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Roeder, M. et al. Traits

Roeder, M. et al. Traits and growth of liana regeneration in primary and secondary forests Axis 2 (27%) Axis 2 (27%) 1.0 0.5 0.0 –0.5 –1.0 –1.0 –0.5 0.0 Axis 1 (29%) 0.5 1.0 3 2 1 0 –1 –2 a1 a2 species plot (mean) plot (SD) 1.0 b1 1.0 c1 –3 –3 –2 –1 0 1 2 3 4 5 Axis 1 (29%) length. The second PCA axis explained 27% of variation and was mainly determined by WLR and plant length. Most primary forest species occurred in one cluster that was characterized by round leaves and short length. Secondary forest species were more scattered in the ordination plot than primary forest species. One group of secondary forest species (including one primary forest species, Cheiloclinium hippocrateoides) could be separated and described as tall plants with abundant, large, elongated leaves. Three species from primary and secondary forest (Dicranostyles scandens, Maripa glabra, Aristolochia rumicifolia) formed a distinct, isolated group: they all had long, delicate, winding stems (low ratio of slenderness) with scarce foliation. Traits per plot Influence of forest type and canopy cover The mean values of traits per plot differed between forest types in four cases: liana regeneration had longer shoots and larger leaves in Cecropia forest than in primary forest; plants had more leaves per unit length in the Vismia forest than in primary forest; and herbivory was higher in Cecropia than in Vismia forest (all F 4 3.7, P o 0.05, Table 3). The variability of traits within a plot (SD) was significantly smaller for plant length and leaf size in the primary forest than in the two secondary forest types. SLA Axis 2 (24%) Axis 2 (24%) 0.5 0.0 –0.5 –1.0 –1.0 –0.5 0.0 Axis 1 (33%) 0.5 1.0 4 2 0 –2 –4 b2 –6 –3 –2 –1 0 1 2 3 4 5 Axis 1 (33%) Axis 2 (18%) Axis 2 (18%) 0.5 0.0 –0.5 –1.0 –1.0 –0.5 0.0 Axis 1 (37%) 0.5 1.0 3 2 1 0 –1 –2 c2 –3 –4 –3 –2 –1 0 1 2 3 Axis 1 (37%) Fig. 2. Three principal components analyses of seven traits in 26 liana species for trait per species (a1, a2), trait per plot (b1, b2) and variability of traits per plot (standard deviation, SD) (c1, c2). Upper graphs (a1-c1) show loading of traits for the first and second PCA axes; lower graphs (a2-c2) show scores of species or plots for the first and second PCA axes. Species abbreviations are found in Appendix S1. WLR = width–length ratio of a leaf, SLA = specific leaf area. RSS = ratio of stem slenderness. Main habitat of species is indicated by different symbols. Plots in the same forest type are marked with the same symbol. Locations of the plots are indicated by letters: c (Closso), d (Dimona), g (Gaviao), pa (Porto Alegre). was greater in Vismia than in primary forest (all F 4 5.2, P o 0.05, Table 3). Canopy cover and trait variables correlated in two cases: herbivory increased with higher canopy cover (r = 0.42, P = 0.041) and the variability of leaf size was higher when canopy cover decreased (r = 0.48, P = 0.017, SD leaf size log-transformed) (Appendix S2). Ordination of plot traits The ordination of traits at plot level (mean per plot) gave a result similar to the ordination of species traits, although axes were rotated by 90% (Fig. 2b). The first axis (accounting for 33%) was determined mainly by plant length, leaf size and WLR, while the second axis (accounting for 24%) was determined by leaves per unit length. Most primary forest plots formed one cluster, characterized by a trait combination of short length, small and round leaves and few leaves per unit length. Five of six Cecropia forest plots had intermediate values for most traits and therefore clustered in the middle of the ordination, whereas most Vismia forest plots were widely scattered in the ordination. Ordination of plot trait variability The first axis explained 37% of variation, the second axis 18% (Fig. 2c). Standard deviation of plant length, SLA Applied Vegetation Science Doi: 10.1111/j.1654-109X.2011.01152.x © 2011 International Association for Vegetation Science 113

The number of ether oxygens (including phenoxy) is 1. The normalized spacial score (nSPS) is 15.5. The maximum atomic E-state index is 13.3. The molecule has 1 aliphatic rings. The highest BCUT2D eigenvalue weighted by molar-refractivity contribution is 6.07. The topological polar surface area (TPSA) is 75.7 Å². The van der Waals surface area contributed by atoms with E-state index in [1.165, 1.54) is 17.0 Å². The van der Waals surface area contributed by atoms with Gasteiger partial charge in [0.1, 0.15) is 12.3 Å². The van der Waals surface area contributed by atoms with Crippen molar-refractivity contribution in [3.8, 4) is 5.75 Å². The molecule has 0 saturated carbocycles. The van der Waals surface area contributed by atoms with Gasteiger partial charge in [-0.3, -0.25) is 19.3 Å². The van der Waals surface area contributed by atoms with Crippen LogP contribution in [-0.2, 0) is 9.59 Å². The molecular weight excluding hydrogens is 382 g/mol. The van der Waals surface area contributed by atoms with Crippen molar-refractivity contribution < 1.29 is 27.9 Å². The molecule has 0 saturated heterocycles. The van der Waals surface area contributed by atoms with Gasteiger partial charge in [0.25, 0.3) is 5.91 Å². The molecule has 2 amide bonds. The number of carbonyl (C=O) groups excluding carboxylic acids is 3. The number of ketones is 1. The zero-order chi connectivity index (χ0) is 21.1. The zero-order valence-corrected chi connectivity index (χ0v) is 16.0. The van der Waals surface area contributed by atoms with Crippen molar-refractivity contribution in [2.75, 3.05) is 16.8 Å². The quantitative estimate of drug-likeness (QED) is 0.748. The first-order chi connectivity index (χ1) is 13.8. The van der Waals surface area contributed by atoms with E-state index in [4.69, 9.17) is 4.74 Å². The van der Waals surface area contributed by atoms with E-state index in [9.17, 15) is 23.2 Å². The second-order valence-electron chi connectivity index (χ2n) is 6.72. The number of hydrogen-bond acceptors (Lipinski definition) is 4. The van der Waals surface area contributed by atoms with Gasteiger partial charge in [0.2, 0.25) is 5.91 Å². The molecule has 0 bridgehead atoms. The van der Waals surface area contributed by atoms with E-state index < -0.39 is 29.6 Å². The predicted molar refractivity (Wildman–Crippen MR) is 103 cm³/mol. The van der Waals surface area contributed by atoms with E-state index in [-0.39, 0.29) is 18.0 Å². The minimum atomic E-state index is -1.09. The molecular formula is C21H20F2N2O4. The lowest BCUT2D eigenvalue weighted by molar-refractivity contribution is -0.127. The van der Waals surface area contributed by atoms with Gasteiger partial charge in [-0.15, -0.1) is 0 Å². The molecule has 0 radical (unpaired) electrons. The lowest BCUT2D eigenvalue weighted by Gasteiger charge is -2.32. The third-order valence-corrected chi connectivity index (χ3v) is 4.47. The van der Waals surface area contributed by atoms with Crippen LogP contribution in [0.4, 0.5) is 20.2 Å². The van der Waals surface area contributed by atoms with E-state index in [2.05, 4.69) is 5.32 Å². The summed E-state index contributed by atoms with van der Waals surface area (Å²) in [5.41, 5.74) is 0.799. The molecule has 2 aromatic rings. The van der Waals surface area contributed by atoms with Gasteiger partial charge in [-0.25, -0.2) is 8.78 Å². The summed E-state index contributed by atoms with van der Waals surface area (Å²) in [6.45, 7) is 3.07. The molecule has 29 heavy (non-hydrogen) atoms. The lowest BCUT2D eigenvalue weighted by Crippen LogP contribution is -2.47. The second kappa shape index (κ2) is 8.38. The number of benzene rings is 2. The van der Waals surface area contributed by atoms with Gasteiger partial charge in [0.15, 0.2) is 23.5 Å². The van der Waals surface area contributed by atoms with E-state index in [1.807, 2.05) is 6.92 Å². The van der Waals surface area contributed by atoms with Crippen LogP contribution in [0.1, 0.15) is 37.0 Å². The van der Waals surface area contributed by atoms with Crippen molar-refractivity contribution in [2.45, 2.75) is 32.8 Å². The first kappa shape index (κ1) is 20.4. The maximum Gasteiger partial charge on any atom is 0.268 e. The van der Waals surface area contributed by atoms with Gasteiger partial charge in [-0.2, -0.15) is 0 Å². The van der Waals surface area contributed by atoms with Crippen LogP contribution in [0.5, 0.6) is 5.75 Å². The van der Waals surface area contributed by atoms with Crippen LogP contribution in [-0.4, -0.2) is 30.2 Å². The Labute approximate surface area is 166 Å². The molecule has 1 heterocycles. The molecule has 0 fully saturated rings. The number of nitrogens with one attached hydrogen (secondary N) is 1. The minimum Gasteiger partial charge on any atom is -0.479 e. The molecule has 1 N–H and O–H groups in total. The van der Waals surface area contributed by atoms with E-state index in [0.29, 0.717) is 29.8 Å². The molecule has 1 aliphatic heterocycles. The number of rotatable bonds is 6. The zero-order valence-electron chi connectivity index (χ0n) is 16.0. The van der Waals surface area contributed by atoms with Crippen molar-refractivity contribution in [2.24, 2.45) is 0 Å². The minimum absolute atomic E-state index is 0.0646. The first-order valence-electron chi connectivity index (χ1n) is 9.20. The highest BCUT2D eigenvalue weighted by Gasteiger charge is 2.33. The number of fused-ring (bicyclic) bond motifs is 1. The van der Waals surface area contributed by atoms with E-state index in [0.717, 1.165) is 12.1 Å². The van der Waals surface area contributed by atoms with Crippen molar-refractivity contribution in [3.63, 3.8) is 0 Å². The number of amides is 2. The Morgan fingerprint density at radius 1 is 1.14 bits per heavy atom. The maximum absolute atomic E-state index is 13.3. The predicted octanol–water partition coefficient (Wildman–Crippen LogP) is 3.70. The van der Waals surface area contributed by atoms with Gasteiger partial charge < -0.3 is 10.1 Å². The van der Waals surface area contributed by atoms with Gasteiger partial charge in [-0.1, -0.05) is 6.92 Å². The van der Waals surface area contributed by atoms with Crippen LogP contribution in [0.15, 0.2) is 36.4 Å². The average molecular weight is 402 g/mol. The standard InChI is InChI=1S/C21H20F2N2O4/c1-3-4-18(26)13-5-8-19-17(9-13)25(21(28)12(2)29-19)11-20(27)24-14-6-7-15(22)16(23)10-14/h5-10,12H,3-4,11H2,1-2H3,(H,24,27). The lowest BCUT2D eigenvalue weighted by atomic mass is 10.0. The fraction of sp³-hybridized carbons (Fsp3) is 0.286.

Traits and growth of liana regeneration in primary and secondary forests Roeder, M. et al. Table 3. Differences in traits of liana regeneration for three forest types in the Central Amazon, Brazil. Mean trait values per plot and the variability per plot (SD) were tested using ANOVAs and Tukey post-hoc HSD tests. WLR = width–length ratio of a leaf, SLA = specific leaf area. RSS = ratio of stem slenderness. SLA and leaf size were log-transformed prior to analysis. Sample sizes were: n = 9 for primary forest (PF), n = 7 for Cecropia forest (C), n =8 for Vismia forest (V). Significant results (P o 0.05) are in bold. Trait Mean per plot Variation per plot (SD) F2, 21 P Differences in post-hoc test F 2, 21 P Differences in post-hoc test Plant length 4.720 0.020 C 4 PF 16.031 4 0.001 C,V 4 PF Leaves per length 3.658 0.043 V 4 PF 2.635 0.094 – Leaf size (log) 3.941 0.035 C 4 PF 6.428 0.006 C,V 4 PF WLR 3.244 0.059 – 2.151 0.141 – SLA (log) 0.907 0.419 – 5.200 0.015 V 4 PF Herbivory 4.938 0.017 C 4 V 2.147 0.142 – RSS 0.188 0.830 – 1.745 0.199 – and ratio of stem slenderness correlated negatively with the first axis; standard deviation of herbivory and WLR mainly determined the second axis. Primary forest plots were grouped on account of their low variability of traits, whereas standard deviation of traits in secondary forest varied widely. Plots of the two secondary forest types were not separated along the first two axes. Plots of the same site and forest type were usually not clustered, but this could be observed for Cecropia forest plots at the Colosso site. Relative growth rate Relative growth rate per species The relative growth rate (RGR) of the 22 studied species was negatively correlated with the initial plant length (r = 0.512, P = 0.015). No other correlation involving RGR were uncovered. RGR for most primary forest species was about zero, and RGR did not differ between secondary and primary forests species (F = 0.007, P = 0.934). Davilla kunthii had the highest relative growth rate (0.4 cm cm 1 yr 1 ). One secondary forest species (Adenocalymna subicanum) and one primary forest species (Abuta imene) had negative relative growth rates. When ordered according to standard deviation, most primary forest species were on the side of low variability and secondary forest species showed higher variability (Fig. 3). Four of the five species with the highest variability were secondary forest species. This separation of secondary and primary forest species regarding variability of RGR was confirmed by an ANOVA (F1,18 = 5.41, P = 0.032). Smilax syphilitica and Memora moringiifolia could not be assigned to secondary or primary forest and therefore were excluded from this ANOVA. Relative growth rate per plot Relative growth rate per plot was different among the three forest types. The Vismia forest plots had higher relative growth rate (yr –1 ) 1.5 1.0 0.5 0.0 –0.5 –1.0 –1.5 growth rates than plots in primary and Cecropia forest (F = 20.33, P o 0.001). The variability of RGR per plot was lower in the primary forest than Vismia forest (F = 7.06, P = 0.005). Canopy cover was negatively correlated with RGR (r = 0.507, P = 0.014) and but not with the standard deviation of RGR (r = 0.396, P = 0.061) (Fig. 4). When tested in an ANCOVA, both the covariate canopy cover and the forest types had a significant influence on relative growth rates (Fcovariate = 17.49, P o 0.001; F = 15.82, P o 0,001). Discussion Mem mor Abu san Mar gla Amp ama Che hip Rou cus Pau SpA Mem ade Abu ruf Mac sp1 Dav spH Sen tap Der flo Mac hoe Ade sub Smi syp Dol den Dav kun Dic sca Abu ime Odo spA Mik sp. Fig. 3. Relative growth rate (mean and SD per species) of 22 Amazonian liana species, ordered according to increasing standard deviation. The main habitat of each species is indicated by symbols. See Appendix S1 for species names and sample size. Distinctness of primary forest Traits of lianas in primary forest could be separated from traits in the two secondary forest types at the species and community levels. Primary forest communities had typical shade-tolerant traits and very low variability of traits, i.e. regeneration in all such plots appeared very similar regarding their traits. The similar pattern of Applied Vegetation Science 114 Doi: 10.1111/j.1654-109X.2011.01152.x © 2011 International Association for Vegetation Science